“Honestly the biggest thing that helps is making sure that representation is forefront, so sharing the blogs and Facebook posts and Youtubes of BIPOC working in dog things.”


Those are some of the more basic things. There’s a lot of things that tons of organizations are talking about and having panels on. I know the IAABC is having a big panel coming up, the aggression seminar that Michael Shikashio is doing. He’s very motivated and he’s given out a ton of scholarships to BIPOC. Being aware of those organizations and supporting them is important, even if it’s something as simple as emailing them and saying, “I can see a little more representation when you have panels on puppy socialization.” Those kinds of things, even if it may not necessarily be you send a letter to CCPDT and then a week later they have a giant panel. The more seeds you can plant the better. 

Zazie: That’s a lot of really helpful advice, thank you. Is there anything else that you want to say?

Oluademi: Gosh, how long do we have?!! You had really good questions. I’m emphasizing really that understanding of being in that uncomfortable place. It’s human instinct to want to be defensive, of course. That’s just how we’re built. It’s straight up survival as a social species. So to ask someone to do the opposite of that, it’s hard. Just sitting in that moment is super helpful. Of course there’s always going to be dumpster fires to put out! One of the things that’s really difficult and frustrating for me is that I am blindly, recklessly optimistic. So it’s like, I want everyone to get along and why won’t they?!! But trying to practice thinking outside of yourself and your own community, “this thing that I read, I don’t like the way that it’s phrased and I think it might be hurtful for the community that I’m in.” Which it very well maybe. Take a second to think about why it is and why it’s upsetting you and how you can mend it as opposed to severing ties. Those are really the biggest things that I would say.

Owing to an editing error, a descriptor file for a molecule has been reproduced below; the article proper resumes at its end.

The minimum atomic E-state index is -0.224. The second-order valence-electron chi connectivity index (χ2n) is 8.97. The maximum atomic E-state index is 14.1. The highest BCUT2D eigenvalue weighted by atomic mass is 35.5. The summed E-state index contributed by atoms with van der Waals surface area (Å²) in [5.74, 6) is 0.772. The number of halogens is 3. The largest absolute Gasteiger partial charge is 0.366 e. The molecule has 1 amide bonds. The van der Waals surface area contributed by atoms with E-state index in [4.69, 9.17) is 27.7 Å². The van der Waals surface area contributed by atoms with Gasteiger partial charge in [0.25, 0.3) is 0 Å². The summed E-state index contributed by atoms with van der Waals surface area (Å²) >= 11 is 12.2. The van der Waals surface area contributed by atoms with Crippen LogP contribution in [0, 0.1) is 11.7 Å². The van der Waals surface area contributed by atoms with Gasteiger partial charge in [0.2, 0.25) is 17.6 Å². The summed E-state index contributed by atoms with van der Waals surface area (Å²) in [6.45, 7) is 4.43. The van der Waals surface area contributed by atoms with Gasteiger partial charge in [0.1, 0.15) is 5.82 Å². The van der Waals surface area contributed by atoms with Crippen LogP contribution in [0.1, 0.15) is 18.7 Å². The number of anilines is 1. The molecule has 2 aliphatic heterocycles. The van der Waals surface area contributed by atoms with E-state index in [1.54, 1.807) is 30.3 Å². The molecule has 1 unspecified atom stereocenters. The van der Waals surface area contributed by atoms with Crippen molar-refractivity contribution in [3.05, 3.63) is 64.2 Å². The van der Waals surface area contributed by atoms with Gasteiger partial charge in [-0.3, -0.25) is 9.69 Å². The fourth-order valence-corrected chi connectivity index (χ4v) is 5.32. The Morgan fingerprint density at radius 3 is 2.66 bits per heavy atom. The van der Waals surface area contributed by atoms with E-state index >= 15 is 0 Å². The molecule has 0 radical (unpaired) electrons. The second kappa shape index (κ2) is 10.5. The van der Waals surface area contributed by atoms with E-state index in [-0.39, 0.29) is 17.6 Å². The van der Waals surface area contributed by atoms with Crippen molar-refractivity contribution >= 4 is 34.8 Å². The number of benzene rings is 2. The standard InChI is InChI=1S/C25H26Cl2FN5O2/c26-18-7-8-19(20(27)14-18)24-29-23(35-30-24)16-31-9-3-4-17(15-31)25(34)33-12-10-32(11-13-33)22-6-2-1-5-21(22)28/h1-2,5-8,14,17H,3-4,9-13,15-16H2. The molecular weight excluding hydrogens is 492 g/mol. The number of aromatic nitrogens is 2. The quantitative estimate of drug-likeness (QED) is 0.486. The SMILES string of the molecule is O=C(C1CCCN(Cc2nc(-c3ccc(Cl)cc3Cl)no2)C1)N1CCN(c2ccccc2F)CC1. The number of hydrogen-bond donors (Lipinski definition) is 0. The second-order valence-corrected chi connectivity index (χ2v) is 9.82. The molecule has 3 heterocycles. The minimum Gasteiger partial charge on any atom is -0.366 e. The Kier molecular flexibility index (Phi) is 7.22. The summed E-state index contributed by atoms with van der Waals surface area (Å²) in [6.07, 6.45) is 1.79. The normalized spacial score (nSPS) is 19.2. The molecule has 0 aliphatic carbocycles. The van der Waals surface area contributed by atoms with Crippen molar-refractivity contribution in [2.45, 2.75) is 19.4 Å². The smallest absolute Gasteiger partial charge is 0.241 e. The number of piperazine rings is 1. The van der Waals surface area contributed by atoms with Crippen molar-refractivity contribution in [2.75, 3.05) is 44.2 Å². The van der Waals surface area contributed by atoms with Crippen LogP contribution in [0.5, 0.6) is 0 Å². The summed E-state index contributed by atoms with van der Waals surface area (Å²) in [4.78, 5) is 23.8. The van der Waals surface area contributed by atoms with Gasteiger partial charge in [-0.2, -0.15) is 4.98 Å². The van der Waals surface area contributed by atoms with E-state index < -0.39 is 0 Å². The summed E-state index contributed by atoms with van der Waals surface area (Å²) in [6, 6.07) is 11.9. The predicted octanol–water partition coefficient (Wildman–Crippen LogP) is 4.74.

Zazie: Great. Thank you so much for taking the time to talk with me!

The Inclusivity in Dog Training group can be found on Facebook.    

Oluademi James-Daniel, pictured outside. Interview on inclusivity in dog training


Oluademi James-Daniel was born and raised in Brooklyn, NY. She's been a dog lover her whole life,  Her professional dog life began in the NYC rescue community. From there, she moved upstate and started working at a dog daycare. This is where Oluademi's personal dog life began, as well: the first dog she owned came with a suitcase of health and behavioral problems. So she did what any dog nerd would do: she researched and learned and evolved! Today, Oluademi's dog journey has brought her to an interesting fork in the road. She leaves behind a 7+ year managerial position at a dog daycare to open her own training business. She is also spearheading the Inclusivity in Dog Training Facebook group, where - with the assistance of her amazing co-admin - she is hoping to change the dog world into the beacon of diversity she has always hoped and dreamed it could be.

This interview has been lightly edited for style and content.

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Zazie Todd, PhD, is the author of Wag: The Science of Making Your Dog Happy. She is the founder of the popular blog Companion Animal Psychology, where she writes about everything from training methods to the human-canine relationship. She also writes a column for Psychology Today and has received the prestigious Captain Haggerty Award for Best Training Article in 2017. Todd lives in Maple Ridge, BC, with her husband and two cats.